Ten years ago Ashley Giles was the England slow bowler of choice.  No one thought he was outstanding, no one thought he matched up to the spinners other teams possessed.  But the cupboard was bare and thus an awareness that the role he performed was done as well as could be hoped for took hold.  The recognition of that dearth of options was considered, certainly, but that is a different question, and one that could be talked about now as well.  George Dobell is one of few who have raised the wider issue.

India did delay their declaration until shortly before the close, seemingly primarily to allow Nair to reach his triple century.  Naturally, this did attract some comment, not the least preposterous of which was how much stick Cook would have got for delaying one for someone to get a triple century.  It perhaps was a little favourable towards an individual landmark than the team position, but at 3-0 and with still an outstanding chance of going 4-0 up, it’s rather easier to justify than in normal circumstances.  In either instance, whether it be Cook or Kohli, such criticism is not reasonable unless it actually costs a decisive win.  In any case, that Mike Atherton still receives criticism 20 years on for declaring on Graeme Hick on 98 demonstrates that all too often people want it all ways.  England have a minimum of 90 overs to bat tomorrow, and if they survive that eight wickets down, it’s unlikely too many Indian fans will be losing sleep over it given the series scoreline.

There is naturally some anger about today, but this hasn’t appeared out of the blue.  The problems have been there and growing all series, and attacking the bowlers rather overlooks that England have only managed to score more than Karun Nair three times as a collective all series.  Whether it be batting, bowling, fielding or captaincy, England have been second best – except perhaps ironically in the last instance, given Kohli’s curious approach.  But for the same reason some of Cook’s poor leadership has been excused when England have been winning (indeed, not just excused, wilfully overlooked or even perversely praised), so Kohli will get a free pass this time.  And to some extent, that is fair enough, for criticism of Cook was swatted contemptuously aside all too often as long as England came out of the game on the right side, so why hold Kohli to different standards?  A recognition that with the win the captain’s own leadership needs to develop is a different thing entirely.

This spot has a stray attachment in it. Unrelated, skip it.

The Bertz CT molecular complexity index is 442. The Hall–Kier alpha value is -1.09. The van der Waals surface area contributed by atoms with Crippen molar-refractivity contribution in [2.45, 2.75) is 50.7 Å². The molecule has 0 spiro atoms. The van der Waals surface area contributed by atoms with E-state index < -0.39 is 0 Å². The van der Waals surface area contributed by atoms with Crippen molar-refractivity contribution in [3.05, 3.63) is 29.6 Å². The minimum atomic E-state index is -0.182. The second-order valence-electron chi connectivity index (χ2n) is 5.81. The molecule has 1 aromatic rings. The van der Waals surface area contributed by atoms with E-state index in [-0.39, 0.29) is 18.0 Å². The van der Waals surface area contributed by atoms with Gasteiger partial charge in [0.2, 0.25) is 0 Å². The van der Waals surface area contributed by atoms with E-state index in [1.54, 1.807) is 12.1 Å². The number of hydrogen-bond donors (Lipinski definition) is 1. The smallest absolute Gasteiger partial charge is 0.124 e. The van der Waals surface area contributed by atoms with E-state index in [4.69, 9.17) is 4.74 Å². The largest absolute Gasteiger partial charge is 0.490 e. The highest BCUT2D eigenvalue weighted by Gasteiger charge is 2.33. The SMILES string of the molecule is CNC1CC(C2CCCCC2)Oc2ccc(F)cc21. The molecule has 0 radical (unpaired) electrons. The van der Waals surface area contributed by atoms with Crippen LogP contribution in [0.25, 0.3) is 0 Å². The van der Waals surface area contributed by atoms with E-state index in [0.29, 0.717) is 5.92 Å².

No, the abiding feeling from today, and specifically today, is sympathy.  This was awful, and the England players looked like they felt it with every boundary, every misfield.  Any player is familiar with the feelings of complete powerlessness it creates, the desire simply to get off the field and away from the misery.  When it goes this wrong, everything goes wrong, and the captain is at his wits end.  The anger though, is better directed towards the build up to it, to the targeting of individual players by those who ought to know better (yes Nasser Hussain, you should know better), to the excusing of others to the point that they end up receiving more criticism from those outside cricket than is necessarily fair, in direct reaction to the whitewashing of the chosen one.